After the G-7 meeting in Biarritz last week, the Modi government was quite happy about his success in dealing with world leaders including US President Donald Trump on the issue of Kashmir. Within days the American embassy has expressed concern (on Thursday) about the human rights situation and said, “The US is watching the situation in J and K. We continue to call for calm and restraint including on rhetoric.” As expected the Kashmir issue was raised in Modi’s meetings on the sidelines of the summit with the G-7 leaders. Trump had accepted Modi’s assertion that Kashmir is a bilateral issue and he had the situation “under control”.
The White House has even claimed that one of the takeaways of the summit was the reduction of India-Pakistan tensions. When Modi goes to New York next month to participate in the UN General Assembly, he will have his hands full if the Kashmir situation deteriorates. The first danger comes from Pakistan where Prime Minister Imran Khan has been raving and ranting after the bifurcation of Kashmir by Modi. A Pakistan minister has even speculated this week that there could be war between the two countries any time. Moreover, unless the normalisation is faster, the international community will continue to have concerns. Many stakeholders including three former chief ministers – Farooq Abdullah, Omar Abdullah and Mehboobha Mufit – have been under house arrest as also many other local leaders.
Once they are freed, the situation could turn any way. So what happens in Kashmir and how Pakistan behaves are the two most important things for the future. New Delhi is keen to strengthen its ties further with the US, while for the US, India represents a huge longterm economic opportunity. It is the world’s seventh largest and the fastestgrowing economy. India can also serve as a vital partner for the US in the Asia-Pacific region and be propped up to balance a rising China. Secondly, India and the US have differences on issues ranging from trade, defence, security, technology, energy and Iran. Strong policy differences on trade have strained Indo-US ties.
To make any progress, the Trump administration wants New Delhi to address relevant policies, including data localisation and e-commerce measures. It is also important to sort out Trump’s complaint of what he calls “unfair trade”. The Trump administration wants India to lower trade barriers and embrace “fair and reciprocal” trade. India’s goods and services trade with the US is estimated at $142.1 billion in 2018. There is now a US trade deficit with India. In June, the US withdrew its trade concession to India and also imposed higher duties on aluminium and steel. In retaliation, India also slapped duties on 28 products including almond and walnuts. The US is disappointed that Modi has taken a step backwards by raising tariffs to generate revenue.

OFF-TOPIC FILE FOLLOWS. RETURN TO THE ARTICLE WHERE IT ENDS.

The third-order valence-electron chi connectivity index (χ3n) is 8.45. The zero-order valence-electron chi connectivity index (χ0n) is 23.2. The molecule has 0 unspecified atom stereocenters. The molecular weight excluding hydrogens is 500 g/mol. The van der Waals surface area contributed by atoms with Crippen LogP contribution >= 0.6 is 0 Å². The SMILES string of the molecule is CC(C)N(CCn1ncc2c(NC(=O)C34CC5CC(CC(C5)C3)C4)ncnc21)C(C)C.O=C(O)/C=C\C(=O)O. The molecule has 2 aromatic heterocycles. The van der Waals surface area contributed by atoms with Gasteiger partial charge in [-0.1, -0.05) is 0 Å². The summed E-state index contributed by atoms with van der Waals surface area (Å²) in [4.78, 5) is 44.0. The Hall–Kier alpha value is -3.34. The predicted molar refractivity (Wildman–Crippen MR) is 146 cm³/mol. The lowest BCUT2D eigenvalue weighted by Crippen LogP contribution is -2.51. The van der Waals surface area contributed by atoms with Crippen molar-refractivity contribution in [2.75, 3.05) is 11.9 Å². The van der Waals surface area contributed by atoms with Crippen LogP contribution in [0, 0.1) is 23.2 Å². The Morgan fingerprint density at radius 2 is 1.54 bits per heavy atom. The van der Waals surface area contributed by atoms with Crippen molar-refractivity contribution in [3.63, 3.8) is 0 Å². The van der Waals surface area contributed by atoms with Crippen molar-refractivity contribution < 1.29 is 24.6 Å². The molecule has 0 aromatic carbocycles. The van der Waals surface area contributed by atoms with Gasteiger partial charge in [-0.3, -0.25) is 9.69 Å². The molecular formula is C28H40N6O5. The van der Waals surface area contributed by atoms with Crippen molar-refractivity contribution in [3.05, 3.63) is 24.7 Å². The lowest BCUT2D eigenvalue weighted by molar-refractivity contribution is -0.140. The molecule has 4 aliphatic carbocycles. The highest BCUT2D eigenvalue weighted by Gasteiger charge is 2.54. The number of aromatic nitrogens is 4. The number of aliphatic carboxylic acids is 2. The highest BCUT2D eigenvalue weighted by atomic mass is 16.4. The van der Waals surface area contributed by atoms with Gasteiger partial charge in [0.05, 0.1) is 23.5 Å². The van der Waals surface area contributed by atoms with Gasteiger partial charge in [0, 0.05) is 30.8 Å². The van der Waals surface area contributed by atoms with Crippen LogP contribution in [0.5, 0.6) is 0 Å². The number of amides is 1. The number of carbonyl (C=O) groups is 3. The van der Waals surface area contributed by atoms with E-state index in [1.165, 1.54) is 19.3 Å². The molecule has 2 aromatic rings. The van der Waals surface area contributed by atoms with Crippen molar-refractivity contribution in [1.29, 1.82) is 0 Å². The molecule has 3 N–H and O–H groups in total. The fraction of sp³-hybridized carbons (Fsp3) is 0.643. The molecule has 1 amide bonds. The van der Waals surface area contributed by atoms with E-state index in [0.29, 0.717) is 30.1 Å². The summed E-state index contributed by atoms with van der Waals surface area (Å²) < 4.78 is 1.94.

To assuage his feelings, Modi had informed Trump during the meeting that India plans to further step up imports, including oil from the US and that $4 billion worth of imports were already “in the pipeline”. It is possible Washington could soften and agree for an exemption to India’s steel and aluminum tariffs and India could offer specific concessions on information technology imports. Commerce minister Piyush Goyal will soon travel to Washington to sort out trade-related issues. Thirdly, though over the past decade, defence ties with the US have grown ($17 billion) the US is upset at New Delhi for buying the S 800 TRIUMF missile system from Russia.
This irritation needs smoothening. Fourthly, immigration is one of the important issues and Trump has made it tougher to get H 1 visas and has also hiked the visa fee. The nearly four million-strong Indian diaspora plays a significant role in the US economy and its politics. There are over 130,000 Indian students studying in various US universities. It is no secret that Afghanistan is an area where the US is depending on Pakistan for transit and logistical support.
The US and the Taliban seems to be nearer an agreement under which the US would withdraw in exchange for guarantees that Afghanistan would not become a haven for other terrorist groups. Trump wants a smooth withdrawal and he needs Pakistan in this regard. However, there are some areas like counter-terrorism and preserving South Asian stability where the two countries have converging interests. Pursuing stronger ties with each other would be a clear win for both and for this, the Trump and Modi administrations might agree to address their economic differences.